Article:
LINCOLN SQUARE — When it comes to sustainability, Studio Gang, the architecture firm founded by MacArthur Fellow Jeanne Gang, practices what it preaches, sometimes with unexpected results.
When the firm moved into new digs in Noble Square, occupying a landmarked building that once housed the Polish National Alliance, renovation plans called for a rooftop garden.
What Studio Gang wound up with was an accidental farm.
The original garden design specified a wildflower meadow, teeming with natives like black-eyed susan, milkweed, butterfly weed and other plants that attract and nourish pollinators, according to Schuyler Smith, Studio Gang shop co-leader.
Hired to install the garden, Omni Ecosystems seeded the wildflower mix in fall 2015 — a late start for sowing, said Molly Meyer, Omni's founder and CEO.
"We knew it would be a mixed bag for establishment, so we threw down this annual that would get us through the winter," Meyer said.
That afterthought annual was a hardy winter wheat, a fast grower capable of putting down roots and holding Omni's proprietary soil substitute in place until spring.
"As it turned out, the wheat did really well," Meyer said.
"We were a little bit surprised at how beautiful it was and how abundant it was," Smith said.
Rather than let the accidental wheat crop go to waste, Omni turned to its sister company, The Roof Crop, to harvest the grain.
"We were all, 'Let's see what happens,' " said Tracy Boychuk, Meyer's business partner in The Roof Crop, which leases and maintains Omni systems as a "tenant farmer."
"Most people will be shocked they can hold a bag of flour that grew on a roof," she said.
Students participating in an after-school program harvested the wheat, one stalk at a time, using scissors in order to avoid harming the neighboring prairie plants, Meyer said.
The manual process — a far cry from the combines used by farmers — also involved releasing the wheat berries from the wheat heads, and removing chaff and other debris through a step called "winnowing."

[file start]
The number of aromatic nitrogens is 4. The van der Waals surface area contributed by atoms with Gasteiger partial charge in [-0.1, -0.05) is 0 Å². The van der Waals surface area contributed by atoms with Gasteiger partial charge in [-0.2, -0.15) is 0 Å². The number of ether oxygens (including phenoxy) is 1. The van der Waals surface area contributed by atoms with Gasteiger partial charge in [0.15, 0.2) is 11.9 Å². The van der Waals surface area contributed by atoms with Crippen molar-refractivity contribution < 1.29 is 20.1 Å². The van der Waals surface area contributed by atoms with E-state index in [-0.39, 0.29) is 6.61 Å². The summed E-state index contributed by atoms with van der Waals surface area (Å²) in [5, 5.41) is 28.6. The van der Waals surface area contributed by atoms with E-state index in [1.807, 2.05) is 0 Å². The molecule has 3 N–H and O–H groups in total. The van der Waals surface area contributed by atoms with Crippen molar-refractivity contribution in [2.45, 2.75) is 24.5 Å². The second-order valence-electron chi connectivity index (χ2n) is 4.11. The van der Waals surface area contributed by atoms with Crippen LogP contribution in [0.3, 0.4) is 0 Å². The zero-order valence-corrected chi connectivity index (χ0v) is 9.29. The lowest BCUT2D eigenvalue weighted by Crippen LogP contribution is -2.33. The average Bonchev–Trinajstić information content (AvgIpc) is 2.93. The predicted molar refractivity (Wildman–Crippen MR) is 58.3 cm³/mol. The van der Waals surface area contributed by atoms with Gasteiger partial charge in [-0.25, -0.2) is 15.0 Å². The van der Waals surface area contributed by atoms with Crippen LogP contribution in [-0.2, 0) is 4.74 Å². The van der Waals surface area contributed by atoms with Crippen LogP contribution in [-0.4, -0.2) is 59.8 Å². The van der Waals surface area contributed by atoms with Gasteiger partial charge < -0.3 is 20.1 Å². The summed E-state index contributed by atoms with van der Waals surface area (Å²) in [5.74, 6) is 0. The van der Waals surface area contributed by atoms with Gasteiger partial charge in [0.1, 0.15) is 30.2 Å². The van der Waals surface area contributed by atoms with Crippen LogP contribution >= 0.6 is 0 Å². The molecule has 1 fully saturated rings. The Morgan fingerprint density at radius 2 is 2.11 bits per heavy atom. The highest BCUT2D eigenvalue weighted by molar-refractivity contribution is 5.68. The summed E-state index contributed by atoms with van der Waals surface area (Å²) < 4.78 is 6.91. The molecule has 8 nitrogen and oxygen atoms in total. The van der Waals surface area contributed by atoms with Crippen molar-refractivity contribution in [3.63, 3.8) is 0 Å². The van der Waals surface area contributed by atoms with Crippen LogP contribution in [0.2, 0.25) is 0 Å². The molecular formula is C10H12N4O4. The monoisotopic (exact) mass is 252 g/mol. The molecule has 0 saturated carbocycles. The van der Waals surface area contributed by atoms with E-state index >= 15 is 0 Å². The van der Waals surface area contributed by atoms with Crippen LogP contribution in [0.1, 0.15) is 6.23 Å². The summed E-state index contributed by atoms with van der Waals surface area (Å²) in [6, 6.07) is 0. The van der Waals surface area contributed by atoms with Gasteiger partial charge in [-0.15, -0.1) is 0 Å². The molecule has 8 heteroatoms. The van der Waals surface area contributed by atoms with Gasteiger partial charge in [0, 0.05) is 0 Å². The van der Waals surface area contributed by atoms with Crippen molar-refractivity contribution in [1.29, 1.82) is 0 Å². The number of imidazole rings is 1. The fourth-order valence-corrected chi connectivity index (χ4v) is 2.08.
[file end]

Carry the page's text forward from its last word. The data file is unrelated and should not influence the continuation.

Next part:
"The kids didn't know flour was part of wheat," Boychuk said.
Meanwhile, Boychuk had recruited Baker Miller, the Lincoln Square-based artisan miller, to turn the grain into flour.
"I thought they were nuts at first," said Dave Miller, co-owner of Baker Miller.
"Just because you grow the wheat doesn't mean you can eat it," he said.
Wheat needs to be tested for vomitoxin (literally a toxin that causes people to vomit) among other things before earning a "food grade" designation, Miller explained.
Studio Gang's crop passed with toxin-free results, to Miller's surprise.
"I was thinking we were going to have 'feed' grade," which is appropriate for animals but not people, he said. "This was as good as anything I've gotten from a farmer."
In fact, Miller wound up with pastry flour, high enough quality to bake into a batch of cookies he served at The Roof Crop's open house last week.
Though the 60 pounds of flour produced by Studio Gang's 1,000-square-foot rooftop plot would barely last Baker Miller through a single day of bread making, the partnership with The Roof Crop and Studio Gang got Miller's wheels turning.
"It was something I had never thought of," Miller said of growing rooftop wheat. "There's something intriguing going on here."
The cost isn't sustainable but "it could be," Miller said, especially if the wheat were grown purposely and harvesting could be mechanized or less labor-intensive.
"It's using unused space. There's a lot of benefit to it," he said.
The bonus wheat crop provided Studio Gang with food for thought, as well.
"There's definitely a lot to look at in terms of rooftop gardens in an urban landscape," said Lydia Meyer, Studio Gang shop coordinator.
"There hasn't been a lot of research in the U.S.," Meyer said. "In some ways, this was a science experiment" regarding how much biodiversity an urban rooftop can support.
Though the wheat was intended as a one-off placeholder while the meadow grew in, Smith said, "There's a very good chance we'd do it again."
Most of the rooftop systems Omni installs are of the non-edible variety but the garden Omni and The Roof Crop have planted atop their own building is full of fruits and vegetables — including fruit trees.
The garden is productive enough for The Roof Crop to have a stand at the South Loop Farmers Market and also to sell directly to chefs.
"Our head of [research and development] would say there's nothing we can't grow on a roof," said Molly Meyer.
As mindsets change and building stock turns over, Meyer said that 30 years from now, "I see no reason a large percentage of Chicago [roofs] couldn't be green. ... We could feed the city."
Studio Gang's rooftop garden. [Studio Gang/Kendall McCaugherty © Hedrich Blessing]
Amber waves of grain — on a rooftop. [Hannah Hoggatt Photography]
Preparing to harvest rooftop wheat the old-fashioned way. [Hannah Hoggatt Photography]
The wheat was harvested manually to avoid harming surrounding flowers. [Hannah Hoggatt Photography]
Wheat berries about to be milled into flour. [Hannah Hoggatt Photography]
Studio Gang's wheat produced a high-quality pastry flour. [Hannah Hoggatt Photography]
Classic chocolate chip cookies made from untraditional rooftop flour. [Mira Loh-Trivedi]
Baker Miller sold its rooftop-grown flour at an open hosted by The Roof Crop. [Facebook/Baker Miller]
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